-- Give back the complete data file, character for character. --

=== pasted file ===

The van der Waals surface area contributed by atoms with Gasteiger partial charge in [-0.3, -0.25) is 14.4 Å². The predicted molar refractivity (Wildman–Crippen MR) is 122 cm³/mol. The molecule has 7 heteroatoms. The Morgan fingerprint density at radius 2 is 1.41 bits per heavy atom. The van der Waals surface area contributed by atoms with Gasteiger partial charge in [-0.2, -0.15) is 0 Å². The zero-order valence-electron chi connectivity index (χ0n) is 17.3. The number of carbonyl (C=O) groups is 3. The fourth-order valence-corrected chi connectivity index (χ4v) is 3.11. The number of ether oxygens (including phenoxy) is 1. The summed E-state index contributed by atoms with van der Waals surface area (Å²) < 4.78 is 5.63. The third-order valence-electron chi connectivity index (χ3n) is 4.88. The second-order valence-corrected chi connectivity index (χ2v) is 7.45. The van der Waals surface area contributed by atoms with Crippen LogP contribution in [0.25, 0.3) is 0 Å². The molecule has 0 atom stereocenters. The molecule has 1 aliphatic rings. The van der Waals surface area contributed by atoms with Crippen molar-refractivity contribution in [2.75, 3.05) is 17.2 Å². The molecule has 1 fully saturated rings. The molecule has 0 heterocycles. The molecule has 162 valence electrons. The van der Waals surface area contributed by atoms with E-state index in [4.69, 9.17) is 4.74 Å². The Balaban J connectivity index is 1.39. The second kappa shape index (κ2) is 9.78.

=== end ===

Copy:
The van der Waals surface area contributed by atoms with Gasteiger partial charge in [-0.3, -0.25) is 14.4 Å². The predicted molar refractivity (Wildman–Crippen MR) is 122 cm³/mol. The molecule has 7 heteroatoms. The Morgan fingerprint density at radius 2 is 1.41 bits per heavy atom. The van der Waals surface area contributed by atoms with Gasteiger partial charge in [-0.2, -0.15) is 0 Å². The zero-order valence-electron chi connectivity index (χ0n) is 17.3. The number of carbonyl (C=O) groups is 3. The fourth-order valence-corrected chi connectivity index (χ4v) is 3.11. The number of ether oxygens (including phenoxy) is 1. The summed E-state index contributed by atoms with van der Waals surface area (Å²) < 4.78 is 5.63. The third-order valence-electron chi connectivity index (χ3n) is 4.88. The second-order valence-corrected chi connectivity index (χ2v) is 7.45. The van der Waals surface area contributed by atoms with Crippen LogP contribution in [0.25, 0.3) is 0 Å². The molecule has 0 atom stereocenters. The molecule has 1 aliphatic rings. The van der Waals surface area contributed by atoms with Crippen molar-refractivity contribution in [2.75, 3.05) is 17.2 Å². The molecule has 1 fully saturated rings. The molecule has 0 heterocycles. The molecule has 162 valence electrons. The van der Waals surface area contributed by atoms with E-state index in [4.69, 9.17) is 4.74 Å². The Balaban J connectivity index is 1.39. The second kappa shape index (κ2) is 9.78.